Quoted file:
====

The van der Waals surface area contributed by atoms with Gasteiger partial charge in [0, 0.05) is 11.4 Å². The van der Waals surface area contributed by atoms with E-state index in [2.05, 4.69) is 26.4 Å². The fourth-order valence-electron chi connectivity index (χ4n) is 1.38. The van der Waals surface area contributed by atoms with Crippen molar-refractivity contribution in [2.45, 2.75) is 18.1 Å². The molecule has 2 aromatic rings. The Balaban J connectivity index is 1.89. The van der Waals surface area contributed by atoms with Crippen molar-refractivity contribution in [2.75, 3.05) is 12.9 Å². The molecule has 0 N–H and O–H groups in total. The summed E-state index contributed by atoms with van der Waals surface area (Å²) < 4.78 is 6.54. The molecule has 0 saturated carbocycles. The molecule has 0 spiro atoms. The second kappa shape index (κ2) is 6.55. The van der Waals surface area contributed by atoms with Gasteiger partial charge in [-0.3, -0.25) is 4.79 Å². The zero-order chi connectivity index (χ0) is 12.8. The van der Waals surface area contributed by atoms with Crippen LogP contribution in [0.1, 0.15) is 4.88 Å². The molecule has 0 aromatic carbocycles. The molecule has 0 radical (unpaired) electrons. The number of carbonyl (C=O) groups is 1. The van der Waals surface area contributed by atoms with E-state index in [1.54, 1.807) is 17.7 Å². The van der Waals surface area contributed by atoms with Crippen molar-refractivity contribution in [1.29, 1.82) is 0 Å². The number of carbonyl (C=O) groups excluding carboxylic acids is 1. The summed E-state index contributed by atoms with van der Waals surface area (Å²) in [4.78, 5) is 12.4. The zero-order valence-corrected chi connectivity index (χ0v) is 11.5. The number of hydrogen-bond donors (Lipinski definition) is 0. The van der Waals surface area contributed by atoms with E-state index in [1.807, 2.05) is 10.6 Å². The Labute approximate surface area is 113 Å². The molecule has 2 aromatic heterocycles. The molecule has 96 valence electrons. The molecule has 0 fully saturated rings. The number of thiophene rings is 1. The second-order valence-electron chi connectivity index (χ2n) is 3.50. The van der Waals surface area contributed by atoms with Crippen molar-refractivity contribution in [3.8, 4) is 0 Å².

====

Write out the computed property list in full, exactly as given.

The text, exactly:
The van der Waals surface area contributed by atoms with Gasteiger partial charge in [0, 0.05) is 11.4 Å². The van der Waals surface area contributed by atoms with E-state index in [2.05, 4.69) is 26.4 Å². The fourth-order valence-electron chi connectivity index (χ4n) is 1.38. The van der Waals surface area contributed by atoms with Crippen molar-refractivity contribution in [2.45, 2.75) is 18.1 Å². The molecule has 2 aromatic rings. The Balaban J connectivity index is 1.89. The van der Waals surface area contributed by atoms with Crippen molar-refractivity contribution in [2.75, 3.05) is 12.9 Å². The molecule has 0 N–H and O–H groups in total. The summed E-state index contributed by atoms with van der Waals surface area (Å²) < 4.78 is 6.54. The molecule has 0 saturated carbocycles. The molecule has 0 spiro atoms. The second kappa shape index (κ2) is 6.55. The van der Waals surface area contributed by atoms with Gasteiger partial charge in [-0.3, -0.25) is 4.79 Å². The zero-order chi connectivity index (χ0) is 12.8. The van der Waals surface area contributed by atoms with Crippen LogP contribution in [0.1, 0.15) is 4.88 Å². The molecule has 0 aromatic carbocycles. The molecule has 0 radical (unpaired) electrons. The number of carbonyl (C=O) groups is 1. The van der Waals surface area contributed by atoms with E-state index in [1.54, 1.807) is 17.7 Å². The van der Waals surface area contributed by atoms with Crippen molar-refractivity contribution in [1.29, 1.82) is 0 Å². The number of carbonyl (C=O) groups excluding carboxylic acids is 1. The summed E-state index contributed by atoms with van der Waals surface area (Å²) in [4.78, 5) is 12.4. The zero-order valence-corrected chi connectivity index (χ0v) is 11.5. The number of hydrogen-bond donors (Lipinski definition) is 0. The van der Waals surface area contributed by atoms with E-state index in [1.807, 2.05) is 10.6 Å². The Labute approximate surface area is 113 Å². The molecule has 2 aromatic heterocycles. The molecule has 96 valence electrons. The molecule has 0 fully saturated rings. The number of thiophene rings is 1. The second-order valence-electron chi connectivity index (χ2n) is 3.50. The van der Waals surface area contributed by atoms with Crippen molar-refractivity contribution in [3.8, 4) is 0 Å².